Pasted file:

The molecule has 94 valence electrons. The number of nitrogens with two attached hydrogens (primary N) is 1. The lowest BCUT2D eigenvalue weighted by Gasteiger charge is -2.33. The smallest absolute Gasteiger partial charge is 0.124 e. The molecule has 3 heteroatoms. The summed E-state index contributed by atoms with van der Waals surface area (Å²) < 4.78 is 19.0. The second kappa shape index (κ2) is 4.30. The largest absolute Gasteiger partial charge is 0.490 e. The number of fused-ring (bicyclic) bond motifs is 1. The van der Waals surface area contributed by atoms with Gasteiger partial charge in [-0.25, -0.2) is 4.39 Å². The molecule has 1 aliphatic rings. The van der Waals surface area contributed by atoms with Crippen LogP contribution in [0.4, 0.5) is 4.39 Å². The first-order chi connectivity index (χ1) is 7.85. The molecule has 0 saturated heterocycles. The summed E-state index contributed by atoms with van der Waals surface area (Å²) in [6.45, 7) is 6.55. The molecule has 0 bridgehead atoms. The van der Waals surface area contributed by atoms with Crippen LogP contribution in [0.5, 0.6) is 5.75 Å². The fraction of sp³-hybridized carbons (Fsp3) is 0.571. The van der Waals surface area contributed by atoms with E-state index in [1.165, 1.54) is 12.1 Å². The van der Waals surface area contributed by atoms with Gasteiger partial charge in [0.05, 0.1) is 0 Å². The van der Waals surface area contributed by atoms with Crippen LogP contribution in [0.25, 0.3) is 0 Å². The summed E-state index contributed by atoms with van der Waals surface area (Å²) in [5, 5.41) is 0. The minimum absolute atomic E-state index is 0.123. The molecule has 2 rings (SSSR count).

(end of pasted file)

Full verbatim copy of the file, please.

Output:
The molecule has 94 valence electrons. The number of nitrogens with two attached hydrogens (primary N) is 1. The lowest BCUT2D eigenvalue weighted by Gasteiger charge is -2.33. The smallest absolute Gasteiger partial charge is 0.124 e. The molecule has 3 heteroatoms. The summed E-state index contributed by atoms with van der Waals surface area (Å²) < 4.78 is 19.0. The second kappa shape index (κ2) is 4.30. The largest absolute Gasteiger partial charge is 0.490 e. The number of fused-ring (bicyclic) bond motifs is 1. The van der Waals surface area contributed by atoms with Gasteiger partial charge in [-0.25, -0.2) is 4.39 Å². The molecule has 1 aliphatic rings. The van der Waals surface area contributed by atoms with Crippen LogP contribution in [0.4, 0.5) is 4.39 Å². The first-order chi connectivity index (χ1) is 7.85. The molecule has 0 saturated heterocycles. The summed E-state index contributed by atoms with van der Waals surface area (Å²) in [6.45, 7) is 6.55. The molecule has 0 bridgehead atoms. The van der Waals surface area contributed by atoms with Crippen LogP contribution in [0.5, 0.6) is 5.75 Å². The fraction of sp³-hybridized carbons (Fsp3) is 0.571. The van der Waals surface area contributed by atoms with E-state index in [1.165, 1.54) is 12.1 Å². The van der Waals surface area contributed by atoms with Gasteiger partial charge in [0.05, 0.1) is 0 Å². The van der Waals surface area contributed by atoms with Crippen LogP contribution in [0.25, 0.3) is 0 Å². The summed E-state index contributed by atoms with van der Waals surface area (Å²) in [5, 5.41) is 0. The minimum absolute atomic E-state index is 0.123. The molecule has 2 rings (SSSR count).